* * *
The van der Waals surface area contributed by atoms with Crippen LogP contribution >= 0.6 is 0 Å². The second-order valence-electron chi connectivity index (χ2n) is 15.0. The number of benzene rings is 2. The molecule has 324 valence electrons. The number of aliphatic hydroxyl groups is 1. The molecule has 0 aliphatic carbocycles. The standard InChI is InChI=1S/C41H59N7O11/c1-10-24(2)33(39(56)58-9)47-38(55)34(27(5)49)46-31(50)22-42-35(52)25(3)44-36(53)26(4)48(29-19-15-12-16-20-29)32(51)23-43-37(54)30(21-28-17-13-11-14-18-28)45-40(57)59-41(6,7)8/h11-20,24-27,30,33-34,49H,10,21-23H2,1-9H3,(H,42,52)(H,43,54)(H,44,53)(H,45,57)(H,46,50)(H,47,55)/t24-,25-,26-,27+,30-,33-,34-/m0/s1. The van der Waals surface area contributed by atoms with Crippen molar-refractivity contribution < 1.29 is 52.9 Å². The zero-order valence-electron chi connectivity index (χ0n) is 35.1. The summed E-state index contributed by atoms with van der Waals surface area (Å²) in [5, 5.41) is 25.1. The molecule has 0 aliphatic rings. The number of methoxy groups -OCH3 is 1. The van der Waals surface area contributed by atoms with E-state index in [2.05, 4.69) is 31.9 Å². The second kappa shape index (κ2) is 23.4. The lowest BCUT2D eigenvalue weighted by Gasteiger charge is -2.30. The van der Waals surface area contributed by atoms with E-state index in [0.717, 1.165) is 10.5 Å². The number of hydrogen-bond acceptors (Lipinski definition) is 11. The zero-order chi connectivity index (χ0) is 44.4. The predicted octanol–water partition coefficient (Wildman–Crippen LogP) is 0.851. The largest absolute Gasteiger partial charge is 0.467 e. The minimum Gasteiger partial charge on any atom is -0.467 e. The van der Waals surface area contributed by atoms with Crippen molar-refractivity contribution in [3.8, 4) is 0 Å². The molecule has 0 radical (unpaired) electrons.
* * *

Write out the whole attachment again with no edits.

The van der Waals surface area contributed by atoms with Crippen LogP contribution >= 0.6 is 0 Å². The second-order valence-electron chi connectivity index (χ2n) is 15.0. The number of benzene rings is 2. The molecule has 324 valence electrons. The number of aliphatic hydroxyl groups is 1. The molecule has 0 aliphatic carbocycles. The standard InChI is InChI=1S/C41H59N7O11/c1-10-24(2)33(39(56)58-9)47-38(55)34(27(5)49)46-31(50)22-42-35(52)25(3)44-36(53)26(4)48(29-19-15-12-16-20-29)32(51)23-43-37(54)30(21-28-17-13-11-14-18-28)45-40(57)59-41(6,7)8/h11-20,24-27,30,33-34,49H,10,21-23H2,1-9H3,(H,42,52)(H,43,54)(H,44,53)(H,45,57)(H,46,50)(H,47,55)/t24-,25-,26-,27+,30-,33-,34-/m0/s1. The van der Waals surface area contributed by atoms with Crippen molar-refractivity contribution < 1.29 is 52.9 Å². The zero-order valence-electron chi connectivity index (χ0n) is 35.1. The summed E-state index contributed by atoms with van der Waals surface area (Å²) in [5, 5.41) is 25.1. The molecule has 0 aliphatic rings. The number of methoxy groups -OCH3 is 1. The van der Waals surface area contributed by atoms with E-state index in [2.05, 4.69) is 31.9 Å². The second kappa shape index (κ2) is 23.4. The lowest BCUT2D eigenvalue weighted by Gasteiger charge is -2.30. The van der Waals surface area contributed by atoms with E-state index in [0.717, 1.165) is 10.5 Å². The number of hydrogen-bond acceptors (Lipinski definition) is 11. The zero-order chi connectivity index (χ0) is 44.4. The predicted octanol–water partition coefficient (Wildman–Crippen LogP) is 0.851. The largest absolute Gasteiger partial charge is 0.467 e. The minimum Gasteiger partial charge on any atom is -0.467 e. The van der Waals surface area contributed by atoms with Crippen molar-refractivity contribution in [3.8, 4) is 0 Å². The molecule has 0 radical (unpaired) electrons.